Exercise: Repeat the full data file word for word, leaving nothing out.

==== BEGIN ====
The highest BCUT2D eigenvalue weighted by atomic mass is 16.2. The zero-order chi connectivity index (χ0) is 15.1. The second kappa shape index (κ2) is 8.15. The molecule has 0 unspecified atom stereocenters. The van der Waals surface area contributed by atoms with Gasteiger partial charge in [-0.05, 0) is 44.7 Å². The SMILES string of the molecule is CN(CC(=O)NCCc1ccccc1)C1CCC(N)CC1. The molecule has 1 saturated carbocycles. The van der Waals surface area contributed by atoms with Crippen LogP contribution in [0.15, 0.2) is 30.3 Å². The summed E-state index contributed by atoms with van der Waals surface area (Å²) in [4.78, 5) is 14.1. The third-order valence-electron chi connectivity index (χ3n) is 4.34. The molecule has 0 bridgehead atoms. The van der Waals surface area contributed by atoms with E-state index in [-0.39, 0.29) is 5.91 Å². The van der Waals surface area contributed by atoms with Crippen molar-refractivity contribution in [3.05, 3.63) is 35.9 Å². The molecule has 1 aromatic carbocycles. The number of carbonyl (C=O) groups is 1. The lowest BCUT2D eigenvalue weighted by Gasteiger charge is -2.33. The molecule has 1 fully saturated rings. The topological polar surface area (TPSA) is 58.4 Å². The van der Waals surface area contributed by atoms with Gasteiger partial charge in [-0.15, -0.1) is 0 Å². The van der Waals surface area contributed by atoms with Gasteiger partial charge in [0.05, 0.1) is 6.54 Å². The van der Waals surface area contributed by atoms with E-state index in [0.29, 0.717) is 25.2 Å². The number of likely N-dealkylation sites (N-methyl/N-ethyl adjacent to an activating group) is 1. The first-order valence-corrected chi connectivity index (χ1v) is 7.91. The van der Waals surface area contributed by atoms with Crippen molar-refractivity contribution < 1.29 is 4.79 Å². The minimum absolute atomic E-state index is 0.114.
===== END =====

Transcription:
The highest BCUT2D eigenvalue weighted by atomic mass is 16.2. The zero-order chi connectivity index (χ0) is 15.1. The second kappa shape index (κ2) is 8.15. The molecule has 0 unspecified atom stereocenters. The van der Waals surface area contributed by atoms with Gasteiger partial charge in [-0.05, 0) is 44.7 Å². The SMILES string of the molecule is CN(CC(=O)NCCc1ccccc1)C1CCC(N)CC1. The molecule has 1 saturated carbocycles. The van der Waals surface area contributed by atoms with Crippen LogP contribution in [0.15, 0.2) is 30.3 Å². The summed E-state index contributed by atoms with van der Waals surface area (Å²) in [4.78, 5) is 14.1. The third-order valence-electron chi connectivity index (χ3n) is 4.34. The molecule has 0 bridgehead atoms. The van der Waals surface area contributed by atoms with E-state index in [-0.39, 0.29) is 5.91 Å². The van der Waals surface area contributed by atoms with Crippen molar-refractivity contribution in [3.05, 3.63) is 35.9 Å². The molecule has 1 aromatic carbocycles. The number of carbonyl (C=O) groups is 1. The lowest BCUT2D eigenvalue weighted by Gasteiger charge is -2.33. The molecule has 1 fully saturated rings. The topological polar surface area (TPSA) is 58.4 Å². The van der Waals surface area contributed by atoms with Gasteiger partial charge in [-0.15, -0.1) is 0 Å². The van der Waals surface area contributed by atoms with Gasteiger partial charge in [0.05, 0.1) is 6.54 Å². The van der Waals surface area contributed by atoms with E-state index in [0.29, 0.717) is 25.2 Å². The number of likely N-dealkylation sites (N-methyl/N-ethyl adjacent to an activating group) is 1. The first-order valence-corrected chi connectivity index (χ1v) is 7.91. The van der Waals surface area contributed by atoms with Crippen molar-refractivity contribution < 1.29 is 4.79 Å². The minimum absolute atomic E-state index is 0.114.